As the need for wind energy increases, so does a regional imbalance in its distribution.
Regional leaders are calling for a new wind energy tax revenue offset system due to a stark disparity between western and eastern Finland in terms of wind energy distribution, with most wind turbines being concentrated in the western areas.
The main reason for this is a matter of defense policy, as wind turbines can interfere with regional surveillance and radar operations.
Any project to build new wind turbines over 50 meters high or near a strategic area must be submitted to the General Staff of the Armed Forces, which has the right to block such a project. Between 2011 and 2021, around 15% of projects were banned by the Defense Forces, according to its own figures.
Most wind farms are located around the Gulf of Bothnia on the west coast of Finland. More are on the way, as Finland’s climate change expert group said in a report that Nordic countries have set a goal of increasing their wind power capacity fivefold by 2050.
While this development is warmly welcomed by western regions, eastern regions say they are not reaping the benefits of this “wind boom”.
“The territorial control of the Defense Forces was a very important reason for [our lack of wind power]and we understand these reasons”, Markus Hirvonen of the North Karelia Regional Council, a region along the Russian border that has no wind turbines.
Prime Minister’s Government Sanna Marin (SDP) sought to identify ways around these national defense issues in order to evenly distribute wind power across the country.
Eastern regions want wind power compensation
According to a report by the Association of Finnish Local and Regional Authorities, municipalities received €17 million in property taxes from wind farms last year. That number is expected to rise to at least 19 million this year.
The Finnish Wind Energy Association estimates that this figure could reach 30 million euros in the next few years.
Eastern Finland would also like to see some of this money, which is why regional councils are calling for a new compensation system to bolster municipal tax revenue for those without access to wind power.
“A municipal compensation model should be part of the next government program and implemented with extensive production by ministries,” Hirvonen told Yle.
He further pointed out that the eastern regions are happy to control the eastern border – because the defense of the whole of Finland requires it.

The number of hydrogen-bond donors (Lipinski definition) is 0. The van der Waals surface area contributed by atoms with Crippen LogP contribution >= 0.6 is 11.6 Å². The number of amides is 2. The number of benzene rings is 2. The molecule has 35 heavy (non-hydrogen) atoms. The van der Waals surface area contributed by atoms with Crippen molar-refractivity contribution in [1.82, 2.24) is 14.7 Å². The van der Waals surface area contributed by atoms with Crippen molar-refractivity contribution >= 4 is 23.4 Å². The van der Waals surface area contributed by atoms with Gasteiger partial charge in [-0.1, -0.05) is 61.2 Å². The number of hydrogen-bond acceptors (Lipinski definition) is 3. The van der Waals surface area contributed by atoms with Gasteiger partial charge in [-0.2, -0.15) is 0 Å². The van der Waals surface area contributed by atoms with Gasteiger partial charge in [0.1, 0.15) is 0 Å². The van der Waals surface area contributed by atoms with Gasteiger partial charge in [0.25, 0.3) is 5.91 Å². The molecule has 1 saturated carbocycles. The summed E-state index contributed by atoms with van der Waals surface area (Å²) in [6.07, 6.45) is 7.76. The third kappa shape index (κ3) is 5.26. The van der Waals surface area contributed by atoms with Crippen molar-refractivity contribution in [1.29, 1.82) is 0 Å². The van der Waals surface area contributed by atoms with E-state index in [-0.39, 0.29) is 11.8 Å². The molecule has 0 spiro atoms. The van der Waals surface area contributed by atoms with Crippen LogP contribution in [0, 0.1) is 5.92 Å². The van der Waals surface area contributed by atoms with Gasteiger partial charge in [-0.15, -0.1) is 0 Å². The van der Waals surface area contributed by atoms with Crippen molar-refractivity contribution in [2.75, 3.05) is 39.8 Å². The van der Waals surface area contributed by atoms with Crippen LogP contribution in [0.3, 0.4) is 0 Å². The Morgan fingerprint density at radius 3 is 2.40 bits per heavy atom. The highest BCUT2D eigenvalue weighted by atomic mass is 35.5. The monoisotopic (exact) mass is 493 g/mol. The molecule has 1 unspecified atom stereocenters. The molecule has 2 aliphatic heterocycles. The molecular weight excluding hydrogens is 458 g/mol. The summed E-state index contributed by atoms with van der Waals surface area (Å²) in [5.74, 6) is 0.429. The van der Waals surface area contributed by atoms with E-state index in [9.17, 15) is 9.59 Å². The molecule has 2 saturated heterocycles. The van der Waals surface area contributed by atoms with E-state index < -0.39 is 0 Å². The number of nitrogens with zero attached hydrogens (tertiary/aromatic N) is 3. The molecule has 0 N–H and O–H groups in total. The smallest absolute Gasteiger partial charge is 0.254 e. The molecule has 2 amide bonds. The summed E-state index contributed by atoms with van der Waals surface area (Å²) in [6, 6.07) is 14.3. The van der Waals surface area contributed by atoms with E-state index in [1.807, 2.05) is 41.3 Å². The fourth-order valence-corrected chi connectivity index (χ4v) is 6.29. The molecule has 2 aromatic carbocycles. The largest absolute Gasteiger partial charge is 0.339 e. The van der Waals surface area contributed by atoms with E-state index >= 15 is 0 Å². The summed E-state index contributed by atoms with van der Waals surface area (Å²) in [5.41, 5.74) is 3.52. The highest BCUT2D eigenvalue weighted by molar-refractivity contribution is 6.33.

“But the basic principle of the rule of law is that the disadvantages it causes, such as the loss of wind energy, must be compensated,” he said.
Under Hirvonen’s model, wind energy revenues would be paid into the state treasury and then distributed among Finnish regions, especially those in the border region.
“If even a small part of the revenue were distributed to border regions, the system would be fair,” Hirvonen explained.
Other regional leaders share Hirvonen’s view on a fairer distribution of funds.
“If wind energy construction is restricted or completely banned in any part of Finland, renewable energy and other funding measures should be directed in particular to those areas,” said Jaakko Mikkola of the Kymenlaakso regional council.
The West is not in favor of compensation
The eastern regions’ call for fair compensation is not a popular position in other regions.
“If we want to promote wind power, the compensation proposal is not effective,” said Pauli Harju of the Oulu Region Council.
With 349 wind turbines, Northern Ostrobothnia – in the west – has Finland’s largest share of power generation devices and accounts for more than a third of the country’s turbines.
According to Harju, the best solution would be to divide Finland into price zones based on the market price of electricity, a model similar to that which has been implemented in Sweden and Norway.
“It would impact the price of electricity and create competitiveness in those areas, much more effectively than with any offset model,” Harju explained.
Other regions in Finland’s “belt of the winds” express sympathy for the eastern regions, but are not in favor of compensation.
“In Lapland, this would mean a virtual halt to wind power projects,” said Mika Riipiof the Lapland Regional Council.
Riipi argued that wind power always has negative consequences, such as loss of landscape value and noise pollution.
With these drawbacks, Riipi argued that it is only fair that areas with wind turbines reap the benefits.
“Full tax revenue for municipalities facing the downside of wind power,” Riipi said.